Government at all levels must routinely evaluate compliance with the other 5 Es. This includes the state of laws (Equality), the adequacy of minimum Engineering standards and compliance with best practices, the equitability and effectiveness of Enforcement, the reach and effectiveness of Education, and the effectiveness of Encouragement measures. Evaluations must use modern tools (such as video of counts/behavior, improved reporting forms for crashes, etc.) and sound methodologies to measure bicyclists’ numbers/mode-share, behaviors, crashes, citations, miles/proportions of road and bikeway facilities designed to best practices, and miles/proportion at minimum standards. I Am Traffic encourages government partnering with experts in advocacy and academia to produce sound high quality evaluation programs.
Supportive federal policy guidance:
- Setting mode share targets for walking and bicycling and tracking them over time [see evaluation for more on data collection]: A byproduct of improved data collection is that communities can establish targets for increasing the percentage of trips made by walking and bicycling.
- Collecting data on walking and biking trips: The best way to improve transportation networks for any mode is to collect and analyze trip data to optimize investments. Walking and bicycling trip data for many communities are lacking. This data gap can be overcome by establishing routine collection of nonmotorized trip information. Communities that routinely collect walking and bicycling data are able to track trends and prioritize investments to ensure the success of new facilities. These data are also valuable in linking walking and bicycling with transit.
Posts in the Evaluation Category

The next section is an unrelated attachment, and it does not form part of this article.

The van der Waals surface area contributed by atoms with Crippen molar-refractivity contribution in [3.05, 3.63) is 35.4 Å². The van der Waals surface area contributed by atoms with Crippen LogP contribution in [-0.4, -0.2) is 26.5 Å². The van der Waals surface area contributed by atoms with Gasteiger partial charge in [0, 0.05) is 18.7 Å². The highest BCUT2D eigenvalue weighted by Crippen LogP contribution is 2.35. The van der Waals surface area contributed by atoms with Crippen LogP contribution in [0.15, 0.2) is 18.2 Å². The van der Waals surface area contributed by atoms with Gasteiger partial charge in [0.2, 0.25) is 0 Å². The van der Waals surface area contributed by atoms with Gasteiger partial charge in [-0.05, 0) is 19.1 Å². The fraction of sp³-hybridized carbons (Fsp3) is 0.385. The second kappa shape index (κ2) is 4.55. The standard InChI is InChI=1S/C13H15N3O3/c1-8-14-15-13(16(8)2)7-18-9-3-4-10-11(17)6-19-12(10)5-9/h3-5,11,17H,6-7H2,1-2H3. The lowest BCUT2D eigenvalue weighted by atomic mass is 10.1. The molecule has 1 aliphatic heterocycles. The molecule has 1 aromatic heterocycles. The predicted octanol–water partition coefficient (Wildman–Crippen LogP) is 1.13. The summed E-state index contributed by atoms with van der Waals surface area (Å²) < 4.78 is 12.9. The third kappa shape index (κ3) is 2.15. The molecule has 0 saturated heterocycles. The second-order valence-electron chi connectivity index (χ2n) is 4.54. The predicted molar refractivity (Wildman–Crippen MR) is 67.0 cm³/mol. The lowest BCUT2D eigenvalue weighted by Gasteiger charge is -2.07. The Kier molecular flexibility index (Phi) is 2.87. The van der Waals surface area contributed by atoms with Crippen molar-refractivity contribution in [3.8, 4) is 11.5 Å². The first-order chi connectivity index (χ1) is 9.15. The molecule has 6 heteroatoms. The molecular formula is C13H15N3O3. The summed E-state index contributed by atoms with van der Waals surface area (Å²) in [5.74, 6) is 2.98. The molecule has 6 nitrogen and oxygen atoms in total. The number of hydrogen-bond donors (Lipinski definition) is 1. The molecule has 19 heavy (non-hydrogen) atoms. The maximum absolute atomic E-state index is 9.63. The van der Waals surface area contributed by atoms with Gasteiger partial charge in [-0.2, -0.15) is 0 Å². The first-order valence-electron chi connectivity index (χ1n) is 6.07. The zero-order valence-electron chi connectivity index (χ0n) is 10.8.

Washington, DC, USA is a planned city, with a north-south and east-west street grid, overlaid with a number of diagonal avenues. These add to connectivity and offer vistas of important landmarks. In the horse-and-buggy era, when the street plan was laid out, there was little concern for any resulting complication in traffic movements. New Hampshire Avenue is one of the diagonal avenues, and its intersection with 16th Street and U Street is, as you might surmise, a 6-way intersection. The image below, from Google Maps, gives an overhead view of the intersection. U street (east-west) and 16th Street (north-south) are both major arterial streets. New Hampshire Avenue runs between northeast and southwest, and is less heavily traveled. Decades ago, New Hampshire Avenue was made one-way away from the intersection for one block in both directions. That way, there would be no need for traffic on 16th Street or U Street to wait for entering traffic from New Hampshire Avenue. The interruption at 16th Street and U street improved cycling conditions along much of New Hampshire Avenue, diverting through motor traffic to other streets. Cyclists liked to ride New Hampshire Avenue. They rode the last block before the intersection opposite the one-way signs, or on the sidewalk, and crossed the intersection in the pedestrian crosswalks. The intersection was reconfigured in 2010 with “bike boxes”—bicycle waiting areas, ahead of where motorists wait. In other writings, I’ve given details about “bike boxes”. Special traffic signals and contraflow bike lanes also were installed, in an attempt to regularize and legalize bicycle travel through the intersection. The illustration below is from a sign which the Washington, DC Department of Transportation posted at the intersection. The sign describes how the intersection is intended to work. You may click on the image to enlarge it so you can read the instructions. The bike boxes at this intersection are a variation on the “cross-street bike box” — as I have called it, or the “two-stage turn waiting area” as it is sometimes called. It facilitates a “box turn” — a left turn in two steps: going straight ahead, stopping a the far right corner — then turning the bicycle to the left and proceeding when the traffic signal changes. The two-step left-turn usually involves more delay than a left turn from the normal roadway position, but it doesn’t inherently violate any of the principles of traffic movement. Timid or inexperienced cyclists may prefer a two-step left turn. It can work for any cyclist at an intersection where normal left-turn movements are prohibited, or if an opportunity to merge does not arise. When I first saw the plans for this intersection, I regarded them positively. I even wrote about this and published my comments. As I already said, a cross-street bike box violates none of the fundamental rules of traffic flow. But , there is a saying: “In theory, there is no difference between theory and practice. But, in practice, there is.” – Yogi Berra or Jan L. A. van de Snepscheut or maybe Albert Einstein If I couldn’t laugh, I think I’d weep. So, what’s the problem here? In an ordinary four-way intersection, a cyclist can execute a two-step left turn using the same traffic-signal phases as other traffic. The cyclist will get a green light for...read more